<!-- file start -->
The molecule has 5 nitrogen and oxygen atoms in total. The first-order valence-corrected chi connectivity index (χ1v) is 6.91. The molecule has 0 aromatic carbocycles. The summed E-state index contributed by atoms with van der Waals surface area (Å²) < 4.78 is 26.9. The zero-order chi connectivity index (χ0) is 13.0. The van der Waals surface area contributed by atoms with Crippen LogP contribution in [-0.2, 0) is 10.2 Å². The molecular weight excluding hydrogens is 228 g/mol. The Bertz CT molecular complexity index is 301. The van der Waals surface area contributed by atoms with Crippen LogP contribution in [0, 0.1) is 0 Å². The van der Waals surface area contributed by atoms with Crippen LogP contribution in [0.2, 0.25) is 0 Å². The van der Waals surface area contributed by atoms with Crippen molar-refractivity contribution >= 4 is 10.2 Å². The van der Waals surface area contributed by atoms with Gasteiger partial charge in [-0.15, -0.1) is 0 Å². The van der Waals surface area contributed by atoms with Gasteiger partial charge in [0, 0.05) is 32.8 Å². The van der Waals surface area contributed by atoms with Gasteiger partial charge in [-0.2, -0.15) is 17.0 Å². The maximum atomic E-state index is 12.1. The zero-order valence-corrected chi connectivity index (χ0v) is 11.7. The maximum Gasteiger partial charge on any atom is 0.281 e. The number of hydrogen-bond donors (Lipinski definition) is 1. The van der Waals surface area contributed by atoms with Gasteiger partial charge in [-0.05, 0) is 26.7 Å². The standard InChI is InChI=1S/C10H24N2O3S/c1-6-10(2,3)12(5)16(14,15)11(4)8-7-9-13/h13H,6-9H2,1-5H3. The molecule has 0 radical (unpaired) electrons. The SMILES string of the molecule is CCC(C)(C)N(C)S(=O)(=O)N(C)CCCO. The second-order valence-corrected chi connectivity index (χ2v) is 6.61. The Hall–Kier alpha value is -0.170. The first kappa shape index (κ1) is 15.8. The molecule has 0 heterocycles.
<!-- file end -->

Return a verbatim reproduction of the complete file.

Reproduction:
The molecule has 5 nitrogen and oxygen atoms in total. The first-order valence-corrected chi connectivity index (χ1v) is 6.91. The molecule has 0 aromatic carbocycles. The summed E-state index contributed by atoms with van der Waals surface area (Å²) < 4.78 is 26.9. The zero-order chi connectivity index (χ0) is 13.0. The van der Waals surface area contributed by atoms with Crippen LogP contribution in [-0.2, 0) is 10.2 Å². The molecular weight excluding hydrogens is 228 g/mol. The Bertz CT molecular complexity index is 301. The van der Waals surface area contributed by atoms with Crippen LogP contribution in [0, 0.1) is 0 Å². The van der Waals surface area contributed by atoms with Crippen LogP contribution in [0.2, 0.25) is 0 Å². The van der Waals surface area contributed by atoms with Crippen molar-refractivity contribution >= 4 is 10.2 Å². The van der Waals surface area contributed by atoms with Gasteiger partial charge in [-0.15, -0.1) is 0 Å². The van der Waals surface area contributed by atoms with Gasteiger partial charge in [0, 0.05) is 32.8 Å². The van der Waals surface area contributed by atoms with Gasteiger partial charge in [-0.2, -0.15) is 17.0 Å². The maximum atomic E-state index is 12.1. The zero-order valence-corrected chi connectivity index (χ0v) is 11.7. The maximum Gasteiger partial charge on any atom is 0.281 e. The number of hydrogen-bond donors (Lipinski definition) is 1. The van der Waals surface area contributed by atoms with Gasteiger partial charge in [-0.05, 0) is 26.7 Å². The standard InChI is InChI=1S/C10H24N2O3S/c1-6-10(2,3)12(5)16(14,15)11(4)8-7-9-13/h13H,6-9H2,1-5H3. The molecule has 0 radical (unpaired) electrons. The SMILES string of the molecule is CCC(C)(C)N(C)S(=O)(=O)N(C)CCCO. The second-order valence-corrected chi connectivity index (χ2v) is 6.61. The Hall–Kier alpha value is -0.170. The first kappa shape index (κ1) is 15.8. The molecule has 0 heterocycles.